Remember those Benetton ads from the 1980s and ’90s? Their contrived rainbow of human skin tones and Pantone-color-chart clothes and their public support of victims of the AIDS crisis were considered representationally radical by the mainstream press at the time. Central to “Image Life,” the first London solo exhibition by the DIS collective, was the video installation Image Life (Related by Contour) (all works 2016): It depicts a similar hybrid of performed racial inclusivity and inclusive chromatics but aspires to stock-photography genericism. The work comprises a flatscreen inside a bespoke cabinet, wrapped in a print of a multiracial “family.” They smile beatifically at the camera, their faces covered in streaks of dark and light highlighter—the kind of contour makeup created especially to enhance one’s bone structure on-screen, and made famous by the likes of Kim Kardashian. Here the makeup is unblended and appears in streaks as tribal markings of a kind—a familial identification implied in the work’s title. The doors slide open by remote control, revealing a video of the same family posing for this shot to a sound track of music by Lizzie Fitch.
The walls of the gallery were painted Serenity, a shade of blue that, along with Rose Quartz, is one of the two Pantone colors of the year for 2016. The company stated in the New York Times that the pairing has to do with “societal movements toward gender equality and fluidity” as well as “an open exchange of digital information that has opened our eyes to different approaches to color usage.” On the gallery walls, Serenity appeared as a putrid shade of lilac that my five-year-old self would have selected for a princess dress. Three other large-format photographs were displayed framed under glass, on top of which very noisy Winbot window-cleaning machines ran: Serenity Now is a Photoshopped image of two arms holding a large-format Canon camera above a head that is signified by a mop of hair, whose owner disappears into light-brown mud; Becoming Genre is a restaged image of former Nickelodeon actress Amanda Bynes leaving her parents’ home with a scarf over her head, after she was reported to have said she wanted to kill them and burn down their house; and Apology is another restaged image, this time of Cho Hyun-ah, an executive at Korean Air and daughter of its chairman, making a public apology after being sentenced to one year in prison for delaying a plane because she was angry at how the nuts were served. The latter two works address moments in which the private selves and emotions of these individuals have leaked out into the public arena to be met with shame, prompting ritualistic enactments of guilt.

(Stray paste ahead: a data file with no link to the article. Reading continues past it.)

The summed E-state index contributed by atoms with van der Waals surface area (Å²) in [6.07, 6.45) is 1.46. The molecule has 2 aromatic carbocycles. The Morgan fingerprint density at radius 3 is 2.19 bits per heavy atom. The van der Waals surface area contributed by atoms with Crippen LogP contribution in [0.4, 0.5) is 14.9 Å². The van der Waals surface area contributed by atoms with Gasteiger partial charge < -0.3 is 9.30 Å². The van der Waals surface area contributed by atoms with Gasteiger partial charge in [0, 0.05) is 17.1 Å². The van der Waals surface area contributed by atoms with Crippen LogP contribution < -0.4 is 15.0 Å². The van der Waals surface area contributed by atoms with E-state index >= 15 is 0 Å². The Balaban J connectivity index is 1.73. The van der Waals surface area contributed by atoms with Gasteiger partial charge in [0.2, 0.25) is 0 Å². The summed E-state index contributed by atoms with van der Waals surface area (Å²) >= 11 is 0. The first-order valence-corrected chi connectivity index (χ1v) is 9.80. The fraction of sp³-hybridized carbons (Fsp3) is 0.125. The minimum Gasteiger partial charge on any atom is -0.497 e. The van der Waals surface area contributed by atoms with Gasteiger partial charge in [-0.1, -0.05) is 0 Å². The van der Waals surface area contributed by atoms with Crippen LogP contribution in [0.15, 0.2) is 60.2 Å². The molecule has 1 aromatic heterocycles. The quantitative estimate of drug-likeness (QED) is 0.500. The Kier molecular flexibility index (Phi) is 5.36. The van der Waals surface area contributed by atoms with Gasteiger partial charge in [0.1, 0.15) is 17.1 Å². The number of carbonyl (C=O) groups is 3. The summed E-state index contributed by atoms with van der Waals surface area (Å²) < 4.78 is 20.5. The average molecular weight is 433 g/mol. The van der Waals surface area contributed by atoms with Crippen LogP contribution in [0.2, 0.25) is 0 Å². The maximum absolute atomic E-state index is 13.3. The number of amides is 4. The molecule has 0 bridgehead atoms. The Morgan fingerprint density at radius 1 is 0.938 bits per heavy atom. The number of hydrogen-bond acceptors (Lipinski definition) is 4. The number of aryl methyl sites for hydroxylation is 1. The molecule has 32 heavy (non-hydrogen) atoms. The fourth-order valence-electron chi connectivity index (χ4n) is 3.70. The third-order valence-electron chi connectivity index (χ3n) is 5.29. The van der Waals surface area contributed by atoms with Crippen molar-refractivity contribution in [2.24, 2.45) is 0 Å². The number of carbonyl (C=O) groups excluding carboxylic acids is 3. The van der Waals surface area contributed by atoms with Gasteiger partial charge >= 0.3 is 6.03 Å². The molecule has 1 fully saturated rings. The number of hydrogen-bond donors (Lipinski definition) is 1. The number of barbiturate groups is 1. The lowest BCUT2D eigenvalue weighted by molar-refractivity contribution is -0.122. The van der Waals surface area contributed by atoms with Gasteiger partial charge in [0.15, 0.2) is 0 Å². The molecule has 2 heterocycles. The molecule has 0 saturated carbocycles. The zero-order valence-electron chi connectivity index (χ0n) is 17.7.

Anyone who remembers Benetton ads from when they were new is not a “digital native” but rather someone who lived before the Internet was a public tool and before mobile technology and social media became pervasive extensions of human bodies and souls. Yet one always constructed and performed different versions of the self for different audiences. When I was sixteen, I starred in a television commercial for Typhoo Tea. It was an accident: As I was waiting for a friend, I was asked to audition; somehow I got the part by performing stories from my life, enacting someone’s idea of a good-girl-turned-bad, an exaggerated version of myself. “Image Life” looked at that kind of experience: It explored what DIS term the “authentically generic” realm, in which the public self is styled to contain a familiar semiotics that conveys the tropes and emotions of the genre of “real life” one has chosen to portray—implying that we now exist in an echo chamber of performance, infinitely mirrored between the virtual and physical realms.
— Kathy Noble